Determining the appropriate size backreamer for your job can get a little tricky. You can’t just hold up a ruler to such an oddly-shaped tool and expect to get an accurate measurement. But your HDD reamers need to be the right size for the jobs they’re on. Otherwise, you run the risk of leaving too large a void around your pipe, or you drill a too-small hole that stresses your pipe during pullback.
In this article, we’ll share our expert tips on how to measure HDD reamers and how to determine the right backreamer for your job.
How to measure your backreamer
To obtain an accurate measurement of the diameter your reamer will cut, place a straightedge or flat board parallel to the shaft, across the top cutter. Be sure to keep it level. Measure up from the middle of the shaft, perpendicular to your straightedge. Double this measurement to calculate your reamer’s true diameter.
Don’t try to cut corners and take measurements by simply following the angle of the blade or measuring the body of the reamer. Your measurement should always encapsulate the furthermost edge of your widest cutter. Measuring only the body (the solid part) of the reamer will leave you with a hole that is much bigger than anticipated.
Now that you’ve got an accurate reading on your reamer’s measurements, what size do you need, based on your job conditions?
How to determine the right reamer size
When selecting the right backreamer, the general rule of thumb is size your backreamer so that it is 1.5x bigger than the outside diameter of the pipe you’re pulling in. Of course, there are some exceptions. Let’s take a look.
- Product pipe diameter. Think about the diameter of your pipe, including the ends where two pieces slip together. Those areas might be up to 2” wider than the diameter of the main pipe. Make sure that you’re basing your “1.5x” measurement on the widest part at any point in the pipe.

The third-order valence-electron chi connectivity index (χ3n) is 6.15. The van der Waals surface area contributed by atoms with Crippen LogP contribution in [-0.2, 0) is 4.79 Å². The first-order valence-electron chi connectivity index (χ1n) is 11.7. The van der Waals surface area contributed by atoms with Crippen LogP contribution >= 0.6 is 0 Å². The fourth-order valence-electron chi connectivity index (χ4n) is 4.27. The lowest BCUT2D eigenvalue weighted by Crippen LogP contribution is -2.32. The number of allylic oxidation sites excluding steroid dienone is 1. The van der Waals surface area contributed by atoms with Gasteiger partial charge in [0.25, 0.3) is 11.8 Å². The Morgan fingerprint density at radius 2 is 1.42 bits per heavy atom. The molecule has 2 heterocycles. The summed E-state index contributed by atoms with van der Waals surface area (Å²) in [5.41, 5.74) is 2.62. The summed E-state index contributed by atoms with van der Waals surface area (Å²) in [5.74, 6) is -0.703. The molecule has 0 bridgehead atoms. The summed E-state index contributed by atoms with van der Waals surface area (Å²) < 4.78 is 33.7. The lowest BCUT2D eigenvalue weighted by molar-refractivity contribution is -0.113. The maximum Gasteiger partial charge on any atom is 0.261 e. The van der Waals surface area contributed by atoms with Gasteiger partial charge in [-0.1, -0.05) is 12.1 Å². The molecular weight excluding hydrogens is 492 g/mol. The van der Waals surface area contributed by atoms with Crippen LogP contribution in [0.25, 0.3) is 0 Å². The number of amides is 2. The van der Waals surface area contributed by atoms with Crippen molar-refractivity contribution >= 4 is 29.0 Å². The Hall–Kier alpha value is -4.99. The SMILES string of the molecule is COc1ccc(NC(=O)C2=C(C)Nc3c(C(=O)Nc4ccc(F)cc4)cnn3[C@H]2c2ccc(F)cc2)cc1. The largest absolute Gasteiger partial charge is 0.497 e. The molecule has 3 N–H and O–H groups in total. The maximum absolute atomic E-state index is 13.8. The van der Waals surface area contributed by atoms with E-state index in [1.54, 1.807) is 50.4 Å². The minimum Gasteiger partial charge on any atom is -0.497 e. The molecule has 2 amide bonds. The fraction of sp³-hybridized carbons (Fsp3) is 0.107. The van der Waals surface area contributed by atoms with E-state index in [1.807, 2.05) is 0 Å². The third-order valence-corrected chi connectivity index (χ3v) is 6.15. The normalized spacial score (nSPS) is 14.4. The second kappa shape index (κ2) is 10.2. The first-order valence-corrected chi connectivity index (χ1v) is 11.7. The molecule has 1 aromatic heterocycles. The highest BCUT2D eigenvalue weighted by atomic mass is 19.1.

- Solid rock. It’s not always necessary to use a 1.5x overcut when drilling into rock. You know you’ll have a sturdy bore that is not in danger of collapse or ground swelling. You also won’t have a lot of slurry in the hole. In these conditions, you can come down to a hole diameter that is a bit closer to the diameter of your pipe.
- On-grade bores. Drilling to match a grading specification, like in the case of sewer lines, usually means that there’s a tighter tolerance for bore size. Bore paths must be within a few percentage points of the diameter of the pipe. In this case, you’ll want to drill as tight of a hole as possible without risk of squeezing or stretching the product pipe. We build special reamers for on-grade pipe installations. Give us a call to discuss your specific needs.
- Clay. In this soil type, it’s important to strictly adhere to the 1.5x diameter rule–or even add a little extra. Clay swells when liquid (like your drill fluid) is introduced, then shrinks back down as it dries. Drilling an insufficient hole might seem permissible when the hole is wet, but your pipe could feel the pressure as the clay solidifies.
- Unstable conditions. In cobble, sand or other unstable material, extra space makes it easier to pull product through. Make sure to allow sufficient clearance in these situations by drilling a hole that is 1.5x the size of your diameter.
- Length of bore. If you’re drilling a short bore (under 150 feet), you might be able to get away with lesser clearance around your pipe. Shorter bores make it easier to remove cuttings from the hole, so you don’t have to worry about material filling up the hole and cramping your pipe. In longer bores, be sure to drill a hole with enough space surrounding the pipe, to make up for unreachable cuttings that are left behind.
Why Worry about The Right Size Hole?
Drilling the right size hole can have a major impact on your job. Too small of a hole and your job takes forever, you risk humping the road during pullback, or your product pipe can stretch or break (which is a great reason to use a breakaway connector, by the way.) Too big, and you require more expensive tooling and drill fluid, your progress goes slower, you risk encroaching on other lines or your pipe can sink with time.
Measure Twice, Ream Once
When measuring your reamer and choosing the right tool for the job, it’s always a good idea to double check everything. The markings on the outside of your reamer are a great starting place, but as time and work take a toll on your directional drilling tools, broken or shaved down cutters can alter the true size of your reamer.